Bit by bit, the Blackcabbit crafts its nest of DIY handmade art and illustrates a kingdom of doodle critters to beautify the world she lives in.
Last month, we went to Studio Mario to let the professionals photograph our children for Shichigosan (七五三 / lit. 7, 5, 3). It is a Japanese event that celebrates the growth and well-being of young children. The children of particular ages will dress up in certain traditional costume. 7-year-old girls will wear the obi belt for the first time over their colorful kimono. 5-year-old boys will wear lavishly decorated haori (formal coat) with matching kimono and hakama (men’s formal divided skirt). 3-year-old girls will adorn hifu (被布/vest-like padded coat) on top of their kimono that are secured with simple cords.
In the above photo, you can see Fireball holding a bag of Chitose Ame (千歳飴/thousand year candy). The traditional Shichigosan goodies are long candy sticks in pink and white.
The usual practice for Japanese families is that they will observe the Shichigosan custom by visiting the shinto shrines on 15 November (or closest weekends to the date), to have the priest perform purification rite and recite shinto prayers for their children. For our family, we prefer to spend the time in the photo studio. We did not go in November. Instead, we booked the studio only after Twinkle-bell turned three and Fireball was still within the age of five. (We were trying to kill two birds with one stone and hopefully saved tons of money. :P) We invited my husband’s family to join us for the photo session. And we all wore our kimono to fit in with the kids.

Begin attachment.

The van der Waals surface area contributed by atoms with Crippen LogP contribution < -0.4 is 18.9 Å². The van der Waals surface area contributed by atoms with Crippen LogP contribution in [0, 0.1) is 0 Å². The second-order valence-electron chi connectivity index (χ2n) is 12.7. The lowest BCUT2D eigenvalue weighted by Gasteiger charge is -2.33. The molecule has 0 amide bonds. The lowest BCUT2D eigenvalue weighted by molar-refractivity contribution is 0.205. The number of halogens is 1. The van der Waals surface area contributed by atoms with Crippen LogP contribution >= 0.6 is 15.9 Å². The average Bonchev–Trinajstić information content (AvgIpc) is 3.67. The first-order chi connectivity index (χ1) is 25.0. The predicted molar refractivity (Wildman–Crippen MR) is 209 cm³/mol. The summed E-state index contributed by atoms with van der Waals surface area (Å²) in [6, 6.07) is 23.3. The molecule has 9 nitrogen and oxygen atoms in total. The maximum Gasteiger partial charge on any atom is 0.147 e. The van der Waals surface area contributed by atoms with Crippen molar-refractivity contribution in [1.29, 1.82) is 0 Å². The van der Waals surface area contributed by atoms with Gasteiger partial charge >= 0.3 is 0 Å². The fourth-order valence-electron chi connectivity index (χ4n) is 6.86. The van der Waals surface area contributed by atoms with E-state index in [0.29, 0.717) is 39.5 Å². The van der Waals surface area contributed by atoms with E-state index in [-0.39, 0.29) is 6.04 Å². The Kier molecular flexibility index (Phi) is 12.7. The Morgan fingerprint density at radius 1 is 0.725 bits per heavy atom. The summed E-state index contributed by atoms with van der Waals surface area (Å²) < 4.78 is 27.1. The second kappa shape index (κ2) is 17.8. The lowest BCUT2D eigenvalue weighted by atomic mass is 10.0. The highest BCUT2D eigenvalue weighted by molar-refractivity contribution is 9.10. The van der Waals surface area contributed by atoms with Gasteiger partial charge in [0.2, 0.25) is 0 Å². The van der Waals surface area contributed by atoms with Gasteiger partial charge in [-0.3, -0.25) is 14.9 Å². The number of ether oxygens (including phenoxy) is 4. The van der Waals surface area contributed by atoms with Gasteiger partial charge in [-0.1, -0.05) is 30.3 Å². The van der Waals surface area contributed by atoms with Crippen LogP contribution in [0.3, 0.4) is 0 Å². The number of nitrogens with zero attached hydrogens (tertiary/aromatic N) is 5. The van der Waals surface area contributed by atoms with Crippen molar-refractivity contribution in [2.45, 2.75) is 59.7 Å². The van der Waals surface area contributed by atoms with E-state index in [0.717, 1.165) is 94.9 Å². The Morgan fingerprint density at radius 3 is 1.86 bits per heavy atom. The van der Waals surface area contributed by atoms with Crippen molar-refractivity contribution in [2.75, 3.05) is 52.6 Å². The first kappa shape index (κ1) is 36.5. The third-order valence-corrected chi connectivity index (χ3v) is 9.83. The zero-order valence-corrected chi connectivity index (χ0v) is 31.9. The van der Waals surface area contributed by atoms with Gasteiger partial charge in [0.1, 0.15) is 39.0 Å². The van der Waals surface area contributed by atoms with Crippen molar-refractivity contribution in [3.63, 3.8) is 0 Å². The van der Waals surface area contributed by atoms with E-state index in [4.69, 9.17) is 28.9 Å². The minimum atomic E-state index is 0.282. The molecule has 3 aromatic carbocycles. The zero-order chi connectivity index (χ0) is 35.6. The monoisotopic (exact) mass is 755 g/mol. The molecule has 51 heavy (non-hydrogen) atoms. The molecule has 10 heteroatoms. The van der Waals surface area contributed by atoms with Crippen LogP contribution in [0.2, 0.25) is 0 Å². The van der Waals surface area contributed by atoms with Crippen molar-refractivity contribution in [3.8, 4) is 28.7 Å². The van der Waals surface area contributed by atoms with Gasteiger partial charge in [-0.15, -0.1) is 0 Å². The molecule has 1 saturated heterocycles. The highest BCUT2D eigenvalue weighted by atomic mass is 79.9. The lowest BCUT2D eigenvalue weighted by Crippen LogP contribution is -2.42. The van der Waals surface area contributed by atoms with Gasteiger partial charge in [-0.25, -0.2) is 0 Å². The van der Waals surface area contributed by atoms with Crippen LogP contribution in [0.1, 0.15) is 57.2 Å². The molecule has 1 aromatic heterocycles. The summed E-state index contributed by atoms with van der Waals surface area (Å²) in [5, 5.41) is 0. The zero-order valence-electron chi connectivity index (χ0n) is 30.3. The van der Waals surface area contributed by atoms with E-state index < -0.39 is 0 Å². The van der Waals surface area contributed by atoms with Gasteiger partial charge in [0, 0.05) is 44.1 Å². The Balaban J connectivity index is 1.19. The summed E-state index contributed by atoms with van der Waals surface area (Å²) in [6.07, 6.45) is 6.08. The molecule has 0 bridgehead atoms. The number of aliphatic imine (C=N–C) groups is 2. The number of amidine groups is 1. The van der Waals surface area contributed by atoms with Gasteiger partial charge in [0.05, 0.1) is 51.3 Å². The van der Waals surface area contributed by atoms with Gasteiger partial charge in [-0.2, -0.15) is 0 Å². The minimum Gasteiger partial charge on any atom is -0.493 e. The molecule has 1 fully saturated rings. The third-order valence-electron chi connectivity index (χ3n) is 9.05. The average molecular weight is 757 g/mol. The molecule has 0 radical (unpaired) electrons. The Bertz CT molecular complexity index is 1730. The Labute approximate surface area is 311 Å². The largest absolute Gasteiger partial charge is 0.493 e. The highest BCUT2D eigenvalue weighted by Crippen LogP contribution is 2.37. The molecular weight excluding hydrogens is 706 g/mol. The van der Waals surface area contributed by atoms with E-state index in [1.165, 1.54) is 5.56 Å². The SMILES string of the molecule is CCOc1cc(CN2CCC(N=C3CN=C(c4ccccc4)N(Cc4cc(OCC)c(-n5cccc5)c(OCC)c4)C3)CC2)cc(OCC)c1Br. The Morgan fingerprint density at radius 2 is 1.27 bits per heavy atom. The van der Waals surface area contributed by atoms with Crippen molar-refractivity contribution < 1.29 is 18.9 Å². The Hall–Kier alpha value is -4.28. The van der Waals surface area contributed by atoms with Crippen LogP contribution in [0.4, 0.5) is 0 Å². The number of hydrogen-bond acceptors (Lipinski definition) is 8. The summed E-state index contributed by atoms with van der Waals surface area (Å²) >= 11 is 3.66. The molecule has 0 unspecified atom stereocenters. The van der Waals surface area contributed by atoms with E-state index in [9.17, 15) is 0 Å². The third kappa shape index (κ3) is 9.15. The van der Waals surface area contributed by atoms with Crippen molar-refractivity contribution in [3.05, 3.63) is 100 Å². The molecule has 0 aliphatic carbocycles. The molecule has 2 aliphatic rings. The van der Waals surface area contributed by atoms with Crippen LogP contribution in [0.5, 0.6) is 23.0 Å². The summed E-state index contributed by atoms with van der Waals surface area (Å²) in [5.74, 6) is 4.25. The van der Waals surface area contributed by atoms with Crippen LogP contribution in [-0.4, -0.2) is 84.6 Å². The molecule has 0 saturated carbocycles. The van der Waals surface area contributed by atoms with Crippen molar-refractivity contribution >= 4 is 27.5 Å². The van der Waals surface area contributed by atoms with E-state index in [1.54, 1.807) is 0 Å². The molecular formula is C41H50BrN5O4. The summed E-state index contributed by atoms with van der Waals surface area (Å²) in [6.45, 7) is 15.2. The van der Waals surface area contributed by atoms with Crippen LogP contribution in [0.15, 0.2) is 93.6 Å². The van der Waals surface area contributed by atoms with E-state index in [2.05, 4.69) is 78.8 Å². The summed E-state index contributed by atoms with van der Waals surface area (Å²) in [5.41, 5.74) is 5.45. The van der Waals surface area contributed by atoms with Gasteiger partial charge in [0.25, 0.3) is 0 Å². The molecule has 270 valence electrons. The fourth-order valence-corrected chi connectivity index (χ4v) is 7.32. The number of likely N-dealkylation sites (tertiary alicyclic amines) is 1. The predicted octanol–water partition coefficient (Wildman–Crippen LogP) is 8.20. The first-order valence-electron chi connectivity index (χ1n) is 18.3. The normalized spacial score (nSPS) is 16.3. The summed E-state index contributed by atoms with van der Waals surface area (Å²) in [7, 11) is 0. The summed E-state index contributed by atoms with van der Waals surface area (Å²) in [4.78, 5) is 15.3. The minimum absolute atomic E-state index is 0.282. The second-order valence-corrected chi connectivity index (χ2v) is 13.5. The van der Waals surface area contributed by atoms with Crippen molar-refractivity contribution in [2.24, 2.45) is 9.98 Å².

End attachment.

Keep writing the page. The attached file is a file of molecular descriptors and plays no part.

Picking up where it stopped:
Apparently, we did not have a peachy time. Fireball was uncontrollable, he was like a bull in a china shop, touching everything that he was not supposed to. Twinkle-bell refused to wear her kimono set because she preferred the modern princess dresses. She was removing her kimono and hair pieces as fast as the staffs and I were putting them back on. My patience was wearing really thin, and my kimono was loosening. Good thing, my MIL was there to redress me LOL.
We spent a lot of money on the family album. Of which, Fireball was making faces, and a tearful Twinkle-bell was without any proper footwear. What a day! Hopefully, when Twinkle-bell turns seven, she will not resist the beautiful kimono (well, I’ll keep my finger crossed). :P
An Etegami (Picture Postcard)
I did for “Shichigosan.”
Message: Our Chaotic Shichigosan!